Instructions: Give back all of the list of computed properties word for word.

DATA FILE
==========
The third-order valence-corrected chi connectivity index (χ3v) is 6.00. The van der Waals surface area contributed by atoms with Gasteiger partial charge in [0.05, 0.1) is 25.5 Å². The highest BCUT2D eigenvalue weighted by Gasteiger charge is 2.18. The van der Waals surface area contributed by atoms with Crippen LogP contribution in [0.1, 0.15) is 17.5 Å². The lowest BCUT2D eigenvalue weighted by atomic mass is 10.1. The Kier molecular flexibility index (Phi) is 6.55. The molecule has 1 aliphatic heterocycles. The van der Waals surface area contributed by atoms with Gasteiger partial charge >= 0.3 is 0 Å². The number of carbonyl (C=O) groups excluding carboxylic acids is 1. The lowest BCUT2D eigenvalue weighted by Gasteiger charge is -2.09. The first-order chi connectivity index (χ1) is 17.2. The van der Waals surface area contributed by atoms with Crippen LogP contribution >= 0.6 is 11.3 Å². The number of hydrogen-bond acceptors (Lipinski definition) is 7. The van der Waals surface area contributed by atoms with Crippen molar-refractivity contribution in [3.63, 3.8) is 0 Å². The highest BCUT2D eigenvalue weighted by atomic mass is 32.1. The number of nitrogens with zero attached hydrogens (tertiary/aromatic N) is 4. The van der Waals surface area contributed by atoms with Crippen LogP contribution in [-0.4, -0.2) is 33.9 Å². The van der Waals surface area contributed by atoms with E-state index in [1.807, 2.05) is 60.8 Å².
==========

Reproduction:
The third-order valence-corrected chi connectivity index (χ3v) is 6.00. The van der Waals surface area contributed by atoms with Gasteiger partial charge in [0.05, 0.1) is 25.5 Å². The highest BCUT2D eigenvalue weighted by Gasteiger charge is 2.18. The van der Waals surface area contributed by atoms with Crippen LogP contribution in [0.1, 0.15) is 17.5 Å². The lowest BCUT2D eigenvalue weighted by atomic mass is 10.1. The Kier molecular flexibility index (Phi) is 6.55. The molecule has 1 aliphatic heterocycles. The van der Waals surface area contributed by atoms with Gasteiger partial charge >= 0.3 is 0 Å². The number of carbonyl (C=O) groups excluding carboxylic acids is 1. The lowest BCUT2D eigenvalue weighted by Gasteiger charge is -2.09. The first-order chi connectivity index (χ1) is 17.2. The van der Waals surface area contributed by atoms with Crippen LogP contribution >= 0.6 is 11.3 Å². The number of hydrogen-bond acceptors (Lipinski definition) is 7. The van der Waals surface area contributed by atoms with Crippen molar-refractivity contribution in [3.63, 3.8) is 0 Å². The highest BCUT2D eigenvalue weighted by atomic mass is 32.1. The number of nitrogens with zero attached hydrogens (tertiary/aromatic N) is 4. The van der Waals surface area contributed by atoms with Crippen LogP contribution in [-0.4, -0.2) is 33.9 Å². The van der Waals surface area contributed by atoms with E-state index in [1.807, 2.05) is 60.8 Å².